The House approved an amendment that would authorize the privatization of the Avoyelles Correctional Center but not sell it, After the amendment, Rep. Henry Burns, R-Haughton, called off debate on the House floor on his HB850 for more study.
A number of legislators indicated they would not like to sell a capital asset of the state,"
Without the sale, the state now would solicit requests for proposals to determine whether "it would be advantageous to the state" to privatize the prison, before bringing it back to the legislature. A contract would be for 10 years, not 20 as in the original bill.
Prison workers from Avoyelles watched the more than hourlong debate from the balcony of the House chamber, as the bill changed. Afterward, they gathered around state Rep. Robert Johnson as he explained the situation.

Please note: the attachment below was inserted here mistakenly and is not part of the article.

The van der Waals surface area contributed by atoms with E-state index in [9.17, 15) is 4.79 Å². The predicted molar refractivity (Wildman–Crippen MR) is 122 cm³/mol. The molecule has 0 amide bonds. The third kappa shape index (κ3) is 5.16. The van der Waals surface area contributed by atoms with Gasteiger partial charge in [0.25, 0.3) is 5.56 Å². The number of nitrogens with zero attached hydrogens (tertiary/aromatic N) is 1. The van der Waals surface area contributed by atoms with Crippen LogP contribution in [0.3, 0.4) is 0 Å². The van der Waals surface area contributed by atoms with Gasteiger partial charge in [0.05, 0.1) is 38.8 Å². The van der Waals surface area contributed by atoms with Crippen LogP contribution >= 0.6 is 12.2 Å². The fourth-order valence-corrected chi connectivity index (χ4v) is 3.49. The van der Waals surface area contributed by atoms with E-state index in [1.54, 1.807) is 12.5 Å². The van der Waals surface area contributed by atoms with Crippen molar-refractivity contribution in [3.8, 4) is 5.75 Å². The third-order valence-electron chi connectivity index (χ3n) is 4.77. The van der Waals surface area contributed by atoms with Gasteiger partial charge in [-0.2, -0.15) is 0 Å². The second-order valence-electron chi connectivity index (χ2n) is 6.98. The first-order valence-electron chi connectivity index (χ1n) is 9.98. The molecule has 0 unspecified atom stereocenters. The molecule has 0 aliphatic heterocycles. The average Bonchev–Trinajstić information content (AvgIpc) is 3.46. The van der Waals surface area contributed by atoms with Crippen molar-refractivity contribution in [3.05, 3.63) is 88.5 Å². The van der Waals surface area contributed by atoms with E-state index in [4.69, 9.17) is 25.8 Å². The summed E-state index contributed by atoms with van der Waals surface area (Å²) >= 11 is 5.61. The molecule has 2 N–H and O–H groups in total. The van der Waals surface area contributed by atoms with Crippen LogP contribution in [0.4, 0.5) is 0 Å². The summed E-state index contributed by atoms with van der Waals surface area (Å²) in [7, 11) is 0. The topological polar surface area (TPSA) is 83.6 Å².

Johnson, who strongly opposes the privatization, suggested Burns avoided a final vote on the measure because he lacks the necessary support.
Johnson has said other private prisons in Winn and Allen Parishes have more escapes and one involved prison guards who conspired with inmates.
Avoyelles was built with legislation that approved its construction but said it could not be sold or privatized. Fannin said that's why the current bill is needed to change the way it operates.
Former state Rep. Raymond Laborde of Marksville, who authored the bill to build Avoyelles prison, said the non-privatization clause was a requirement so he could convince residents that it would bring jobs to the community.
There had been opposition to the prison in the Cottonport-Plaucheville area from residents who were concerned about escapes. Several meetings were held with Laborde and the residents before the prison was built to hear the concerns.